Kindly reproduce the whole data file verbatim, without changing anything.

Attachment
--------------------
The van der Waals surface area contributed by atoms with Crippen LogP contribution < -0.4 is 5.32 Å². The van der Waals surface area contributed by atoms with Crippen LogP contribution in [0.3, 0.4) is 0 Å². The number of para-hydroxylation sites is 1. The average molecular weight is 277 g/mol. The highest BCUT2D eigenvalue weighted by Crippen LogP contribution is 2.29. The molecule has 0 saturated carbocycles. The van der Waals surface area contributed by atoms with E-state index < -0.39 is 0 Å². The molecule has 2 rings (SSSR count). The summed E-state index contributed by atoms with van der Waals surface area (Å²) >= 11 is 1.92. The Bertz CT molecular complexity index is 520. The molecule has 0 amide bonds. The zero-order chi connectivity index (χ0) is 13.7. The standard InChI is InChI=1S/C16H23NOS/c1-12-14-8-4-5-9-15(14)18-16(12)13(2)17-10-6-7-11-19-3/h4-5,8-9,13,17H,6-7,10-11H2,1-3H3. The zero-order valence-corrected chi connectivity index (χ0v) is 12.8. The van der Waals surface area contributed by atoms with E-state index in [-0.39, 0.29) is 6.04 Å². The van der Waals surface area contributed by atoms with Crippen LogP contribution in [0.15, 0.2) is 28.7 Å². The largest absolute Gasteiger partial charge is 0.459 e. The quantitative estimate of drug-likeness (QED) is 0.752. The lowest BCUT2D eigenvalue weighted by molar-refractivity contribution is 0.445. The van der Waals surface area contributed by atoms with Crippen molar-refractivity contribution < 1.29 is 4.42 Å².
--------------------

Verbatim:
The van der Waals surface area contributed by atoms with Crippen LogP contribution < -0.4 is 5.32 Å². The van der Waals surface area contributed by atoms with Crippen LogP contribution in [0.3, 0.4) is 0 Å². The number of para-hydroxylation sites is 1. The average molecular weight is 277 g/mol. The highest BCUT2D eigenvalue weighted by Crippen LogP contribution is 2.29. The molecule has 0 saturated carbocycles. The van der Waals surface area contributed by atoms with E-state index < -0.39 is 0 Å². The molecule has 2 rings (SSSR count). The summed E-state index contributed by atoms with van der Waals surface area (Å²) >= 11 is 1.92. The Bertz CT molecular complexity index is 520. The molecule has 0 amide bonds. The zero-order chi connectivity index (χ0) is 13.7. The standard InChI is InChI=1S/C16H23NOS/c1-12-14-8-4-5-9-15(14)18-16(12)13(2)17-10-6-7-11-19-3/h4-5,8-9,13,17H,6-7,10-11H2,1-3H3. The zero-order valence-corrected chi connectivity index (χ0v) is 12.8. The van der Waals surface area contributed by atoms with E-state index in [-0.39, 0.29) is 6.04 Å². The van der Waals surface area contributed by atoms with Crippen LogP contribution in [0.15, 0.2) is 28.7 Å². The largest absolute Gasteiger partial charge is 0.459 e. The quantitative estimate of drug-likeness (QED) is 0.752. The lowest BCUT2D eigenvalue weighted by molar-refractivity contribution is 0.445. The van der Waals surface area contributed by atoms with Crippen molar-refractivity contribution < 1.29 is 4.42 Å².